Kanisha Bliss sits behind a table decked out with necklaces and earrings at a pop-up sale at Royal Foundry Craft Spirits in north Minneapolis.
Her business, Beautiful Blessed Bling, was one of the sellers recruited to Minneapolis’ “I Am My Ancestors’ Wildest Dreams Expo” during Black History Month in February. But Bliss said very few people attended the event, even though she and other vendors had been told by organizers to expect a turnout of about 20,000.
Dozens of business owners said the expo organized by the city of Minneapolis to celebrate and uplift Black entrepreneurship actually hurt them. They said the event cost them money they couldn’t afford to lose and according to city records, tens of thousands of dollars in contracts flowed to businesses based outside of Minnesota.
In total, Bliss said selling at the city event cost her about $600.
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“I think they should reimburse us for what we lost. In my case, I’m a single parent, and I have a child with special needs, so I’m trying to make a living off my small business,” she said. “I don’t have money to spend like that.”
She’s not alone. Dozens of vendors, mostly Black small business owners, found themselves in the same situation, according to Markella Smith, owner of the Dream Shop in north Minneapolis, who also was a vendor at the expo.
There was no fee to be a vendor. But Smith and others had to set aside time, prepare products and pay for things like parking and food at the convention center during the daylong event.
After loading her tables and chairs into the space the night before the expo, Smith said she knew something was wrong. The next day, the big space at the convention center was empty. She said vendors paid a price for the city’s failure to adequately promote the expo.
“A lot of what I heard was that this was disappointing, and that they’re left carrying extra product or they’re left with just a loss in general,” Smith said. “How do we fill that void?”
Smith was among the small business owners who organized the pop-up last weekend to try to help Black entrepreneurs hurt by the expo’s failures. More than $500,000 taxpayer dollars went into the expo.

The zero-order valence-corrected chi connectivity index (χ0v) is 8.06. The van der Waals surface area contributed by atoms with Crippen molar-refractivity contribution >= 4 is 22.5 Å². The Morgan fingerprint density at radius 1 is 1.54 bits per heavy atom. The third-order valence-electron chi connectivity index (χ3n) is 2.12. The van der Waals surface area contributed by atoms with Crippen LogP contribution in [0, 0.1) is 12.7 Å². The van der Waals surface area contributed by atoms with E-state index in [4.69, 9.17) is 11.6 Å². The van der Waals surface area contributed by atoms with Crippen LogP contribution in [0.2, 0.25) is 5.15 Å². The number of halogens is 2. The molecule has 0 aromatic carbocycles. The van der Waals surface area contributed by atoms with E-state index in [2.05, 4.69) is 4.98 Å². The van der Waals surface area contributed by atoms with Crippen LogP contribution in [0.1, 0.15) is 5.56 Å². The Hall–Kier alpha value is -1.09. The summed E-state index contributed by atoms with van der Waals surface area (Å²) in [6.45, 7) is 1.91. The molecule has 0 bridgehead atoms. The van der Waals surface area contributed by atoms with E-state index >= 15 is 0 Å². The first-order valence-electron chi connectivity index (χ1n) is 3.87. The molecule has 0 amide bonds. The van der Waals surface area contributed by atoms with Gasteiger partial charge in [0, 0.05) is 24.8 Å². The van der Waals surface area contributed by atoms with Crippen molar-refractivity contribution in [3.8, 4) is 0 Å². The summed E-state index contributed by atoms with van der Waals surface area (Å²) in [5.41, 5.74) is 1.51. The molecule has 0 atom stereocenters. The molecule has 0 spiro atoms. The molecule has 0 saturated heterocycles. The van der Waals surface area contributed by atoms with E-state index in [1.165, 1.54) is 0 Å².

The Atlanta-based and Black-owned Touched Apparel was contracted to organize the event. The initial contract between the city and Touched Apparel was for $175,000, including a salary for one employee of $75,000 or $3,125 a week. The total amount was later increased to $242,000, according to documents released after a records request.
A former Atlanta City Council candidate was awarded $7,000 to serve as a panelist, a media group got another $7,000 and another group was awarded $6,500 for “creative design.” A New York state-based company had a contract for $32,000 for video work at the event.
A spokesperson for the city of Minneapolis said no one from the city made any promises to vendors about revenue or event attendance. There were just three responses to the request for proposal to organize the event, and Touched Apparel was chosen by Tyeastia Green, who was the head of the Department of Race, Equity, Inclusion and Belonging. Green resigned last month after coming to the city in 2022 from a similar job in Burlington, Vt.
Smith said she never personally spoke to Green who was charged with organizing the event, but that communication with Touched Apparel was “spotty” before the event. She wonders why the city couldn’t have found locals who could support the event.